It may not be even remotely close to what The Doctor uses on Doctor Who, but a team at the University of Bristol in England has created a sonic screwdriver that utilizes the powers of acoustic levitation to move objects.
This year, Doctor Who fans will have the shortest ever wait between the end of a season and the show’s now-traditional Christmas special—which is bringing Alex Kingston’s adventurer River Song back as a wildly divisive present under the tree. But she’s not the only thing making a return: The Doctor’s favorite toy is…
Last May, researchers from the University of Dundee in Scotland proved that creating a tractor beam with sound was possible. This 10-minute video, recently posted by YouTube user whentheappledrops tries to simplify the science behind this discovery and suss out a definitive answer to the question: is this really…
Doctor Who visited Star Trek, and the crossover showed up in our reality as a macroscopic acoustic tractor beam. The newly-developed acoustic tractor beam can pull objects six orders of magnitude — that's a million times! — larger than any previous experiments.
Ahead of this weekend's 50th anniversary of Doctor Who's first appearance on the small screen, the guys at Headsqueeze have taken a look at his famous Sonic Screwdriver—and asked if it could ever be, you know, scientifically possible.
Part Tricorder and part lock-pick, Dr. Who's famous all-in-one device could handle any crisis—save deadlock seals. Now, researchers from Dundee University have replicated at least some of the screwdriver's functionality with a machine capable of lifting and turning suspended objects.
How many times in life have you come up against a problem — a locked door, a stuck vending machine, an army of killer robotic Santas — and wished you had the Doctor's sonic screwdriver on hand? A group of researchers has built their own sonic screwdriver, although it remains untested against the Dalek menace.
Imagine you could make any of these weapons real. Which one would you choose? Gandalf the White's staff, Vader's lightsaber, Arthur's Excalibur, Doctor Who's Sonic Screwdriver or Harry Potter's wand? Discuss in the comments. Or just get the t-shirt at [Redbubble]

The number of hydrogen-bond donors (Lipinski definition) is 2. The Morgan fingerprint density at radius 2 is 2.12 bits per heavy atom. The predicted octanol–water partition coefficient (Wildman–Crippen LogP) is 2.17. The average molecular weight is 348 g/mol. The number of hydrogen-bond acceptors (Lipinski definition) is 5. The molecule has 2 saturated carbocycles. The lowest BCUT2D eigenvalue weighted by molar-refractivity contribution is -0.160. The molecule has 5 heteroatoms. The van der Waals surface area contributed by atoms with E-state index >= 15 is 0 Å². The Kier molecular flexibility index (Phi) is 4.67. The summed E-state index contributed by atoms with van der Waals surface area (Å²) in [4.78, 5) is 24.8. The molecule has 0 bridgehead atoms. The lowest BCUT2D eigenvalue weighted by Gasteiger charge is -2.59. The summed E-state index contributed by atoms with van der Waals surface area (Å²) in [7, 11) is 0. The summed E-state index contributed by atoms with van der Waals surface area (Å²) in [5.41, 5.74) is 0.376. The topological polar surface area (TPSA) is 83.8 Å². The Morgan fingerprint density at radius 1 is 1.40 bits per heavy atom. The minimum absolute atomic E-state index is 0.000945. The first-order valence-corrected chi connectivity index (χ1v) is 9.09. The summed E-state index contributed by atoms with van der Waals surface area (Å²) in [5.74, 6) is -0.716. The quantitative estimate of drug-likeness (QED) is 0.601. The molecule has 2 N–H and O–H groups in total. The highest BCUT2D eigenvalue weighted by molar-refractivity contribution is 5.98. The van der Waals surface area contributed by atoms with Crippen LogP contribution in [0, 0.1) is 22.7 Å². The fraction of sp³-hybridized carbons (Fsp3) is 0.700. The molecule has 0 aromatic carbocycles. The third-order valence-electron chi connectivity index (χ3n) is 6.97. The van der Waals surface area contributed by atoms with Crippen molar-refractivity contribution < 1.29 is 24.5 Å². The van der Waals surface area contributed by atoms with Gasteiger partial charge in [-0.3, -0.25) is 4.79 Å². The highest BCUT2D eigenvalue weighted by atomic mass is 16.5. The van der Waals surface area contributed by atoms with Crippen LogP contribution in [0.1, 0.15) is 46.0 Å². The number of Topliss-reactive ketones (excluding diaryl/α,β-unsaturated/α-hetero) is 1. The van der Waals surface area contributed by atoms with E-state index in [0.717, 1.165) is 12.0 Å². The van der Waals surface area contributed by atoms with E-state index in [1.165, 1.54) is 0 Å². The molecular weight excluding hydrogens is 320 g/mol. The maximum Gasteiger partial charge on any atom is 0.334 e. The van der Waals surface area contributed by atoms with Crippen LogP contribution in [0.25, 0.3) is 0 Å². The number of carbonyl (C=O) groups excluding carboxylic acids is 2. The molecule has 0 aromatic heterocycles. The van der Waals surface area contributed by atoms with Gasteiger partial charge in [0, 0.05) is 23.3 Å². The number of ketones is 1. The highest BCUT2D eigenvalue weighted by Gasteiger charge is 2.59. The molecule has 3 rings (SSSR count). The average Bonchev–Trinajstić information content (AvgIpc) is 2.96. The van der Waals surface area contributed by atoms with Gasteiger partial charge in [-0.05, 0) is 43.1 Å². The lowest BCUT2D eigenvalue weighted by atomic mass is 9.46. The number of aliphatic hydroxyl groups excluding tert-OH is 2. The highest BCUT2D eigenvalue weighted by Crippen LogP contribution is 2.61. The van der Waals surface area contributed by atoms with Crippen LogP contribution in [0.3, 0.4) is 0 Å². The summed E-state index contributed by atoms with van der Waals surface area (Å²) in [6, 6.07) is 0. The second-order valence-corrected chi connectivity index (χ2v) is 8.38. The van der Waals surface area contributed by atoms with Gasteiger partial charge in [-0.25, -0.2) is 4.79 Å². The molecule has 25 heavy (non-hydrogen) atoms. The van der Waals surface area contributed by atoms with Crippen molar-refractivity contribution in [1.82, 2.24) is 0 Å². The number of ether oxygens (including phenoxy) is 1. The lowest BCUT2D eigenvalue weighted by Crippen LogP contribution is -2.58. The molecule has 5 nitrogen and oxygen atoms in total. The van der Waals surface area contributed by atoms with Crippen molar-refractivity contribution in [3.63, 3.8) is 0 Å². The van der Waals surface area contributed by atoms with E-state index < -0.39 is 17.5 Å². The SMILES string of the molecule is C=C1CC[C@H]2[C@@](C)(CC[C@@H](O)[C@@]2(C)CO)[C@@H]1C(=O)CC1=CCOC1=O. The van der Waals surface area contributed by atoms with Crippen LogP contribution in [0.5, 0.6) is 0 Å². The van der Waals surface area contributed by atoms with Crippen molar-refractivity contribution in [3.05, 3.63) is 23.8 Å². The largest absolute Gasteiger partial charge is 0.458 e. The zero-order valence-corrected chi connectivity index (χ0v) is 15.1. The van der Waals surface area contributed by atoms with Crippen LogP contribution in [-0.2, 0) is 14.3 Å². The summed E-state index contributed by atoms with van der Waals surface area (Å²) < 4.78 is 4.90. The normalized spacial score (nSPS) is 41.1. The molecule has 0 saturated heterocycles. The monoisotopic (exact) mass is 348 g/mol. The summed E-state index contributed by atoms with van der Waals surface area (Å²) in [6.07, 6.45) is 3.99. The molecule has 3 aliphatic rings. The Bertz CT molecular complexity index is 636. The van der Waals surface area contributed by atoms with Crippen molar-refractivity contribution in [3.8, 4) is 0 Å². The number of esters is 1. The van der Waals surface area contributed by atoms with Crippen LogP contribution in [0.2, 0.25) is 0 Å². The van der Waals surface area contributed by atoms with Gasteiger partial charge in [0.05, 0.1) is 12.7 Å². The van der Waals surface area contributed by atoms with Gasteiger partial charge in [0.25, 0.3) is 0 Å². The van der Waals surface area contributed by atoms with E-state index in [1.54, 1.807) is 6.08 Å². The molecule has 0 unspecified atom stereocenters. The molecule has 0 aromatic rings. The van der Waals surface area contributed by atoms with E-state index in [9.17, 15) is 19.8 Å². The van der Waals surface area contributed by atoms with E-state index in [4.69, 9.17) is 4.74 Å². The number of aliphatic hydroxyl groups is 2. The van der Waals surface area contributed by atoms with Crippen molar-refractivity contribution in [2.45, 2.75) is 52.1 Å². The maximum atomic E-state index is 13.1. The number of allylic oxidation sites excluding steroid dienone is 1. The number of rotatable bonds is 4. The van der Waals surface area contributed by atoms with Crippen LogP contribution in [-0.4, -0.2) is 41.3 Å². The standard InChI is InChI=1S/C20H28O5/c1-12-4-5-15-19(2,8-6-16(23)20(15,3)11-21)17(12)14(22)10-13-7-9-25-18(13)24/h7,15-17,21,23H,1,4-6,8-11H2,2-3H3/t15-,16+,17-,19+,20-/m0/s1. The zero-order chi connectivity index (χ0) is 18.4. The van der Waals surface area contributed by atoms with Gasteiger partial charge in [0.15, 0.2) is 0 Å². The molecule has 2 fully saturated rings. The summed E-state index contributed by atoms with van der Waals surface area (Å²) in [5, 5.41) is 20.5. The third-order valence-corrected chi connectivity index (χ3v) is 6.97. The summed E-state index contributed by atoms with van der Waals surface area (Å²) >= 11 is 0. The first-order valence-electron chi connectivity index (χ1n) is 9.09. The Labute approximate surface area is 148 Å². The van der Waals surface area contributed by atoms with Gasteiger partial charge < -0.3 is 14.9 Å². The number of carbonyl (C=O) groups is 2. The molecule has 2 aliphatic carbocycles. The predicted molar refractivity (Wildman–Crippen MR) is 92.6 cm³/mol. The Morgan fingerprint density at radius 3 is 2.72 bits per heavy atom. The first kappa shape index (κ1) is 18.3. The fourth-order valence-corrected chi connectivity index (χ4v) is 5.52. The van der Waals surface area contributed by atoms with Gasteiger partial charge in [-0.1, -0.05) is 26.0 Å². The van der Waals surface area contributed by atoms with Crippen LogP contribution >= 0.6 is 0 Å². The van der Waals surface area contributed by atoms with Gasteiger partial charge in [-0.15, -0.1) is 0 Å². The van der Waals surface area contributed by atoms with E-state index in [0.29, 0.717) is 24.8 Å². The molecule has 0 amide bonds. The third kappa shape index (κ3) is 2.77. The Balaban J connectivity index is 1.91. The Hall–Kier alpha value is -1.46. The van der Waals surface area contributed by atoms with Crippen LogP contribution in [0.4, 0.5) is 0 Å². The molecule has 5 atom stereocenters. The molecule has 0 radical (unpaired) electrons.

While we probably won't travel through time anytime soon, we might just be able to have sonic screwdrivers just like Doctor Who sometime in the near future thanks to some very determined researchers and the magic of ultrasonic sound waves.
We don't quite have psychic paper yet, but Doctor Who's other coolest prop could be coming to reality. A British scientist with the charming name of Professor Drinkwater is attempting to create an actual sonic screwdriver.
Fans of the revivified British TV series Doctor Who are, apparently, reeling, after the shock discovery that the Tardis, the Time Lords' equivalent to a Toyota Prius, comes in a flatpack. "I expected the Tardis to beam down from some far-off galaxy," said one shocked onlooker, "but it looked more like some flatpack…
Click to viewIf only there was some way to evaluate the goodness or badness of science fiction, according to an objective scale. It would put an end to all fannish arguments, not to mention that whole "varying tastes" thing. Luckily, we've got the very thing, just in time for the weekend. And to increase its value to…
A spaceship or a gigantic death ray is cool, but wouldn't you rather have an awesome scifi gadget you could slip into your pocket or clip to your belt for easy access? When you're on the interstellar warpath, you want the very best, so we've put together a list of some science fiction mobile devices that will make…
Must-see TV shows are futuristic classics that shouldn't be missed. Of course, not every must-see is perfect. That's why we've rated them 1-5 on the patented "crunchy goodness" scale.
Title: Doctor Who
Vitals: A man of a half-dozen (or so) faces travels through time and space in a police phone…
Doctor Who fans for whom the Tardis USB hub was not enough can satiate their lust for all things Timelord with this sonic screwdriver. It's actually a screwdriver-free zone, with a pen at one end and a UV light at the other.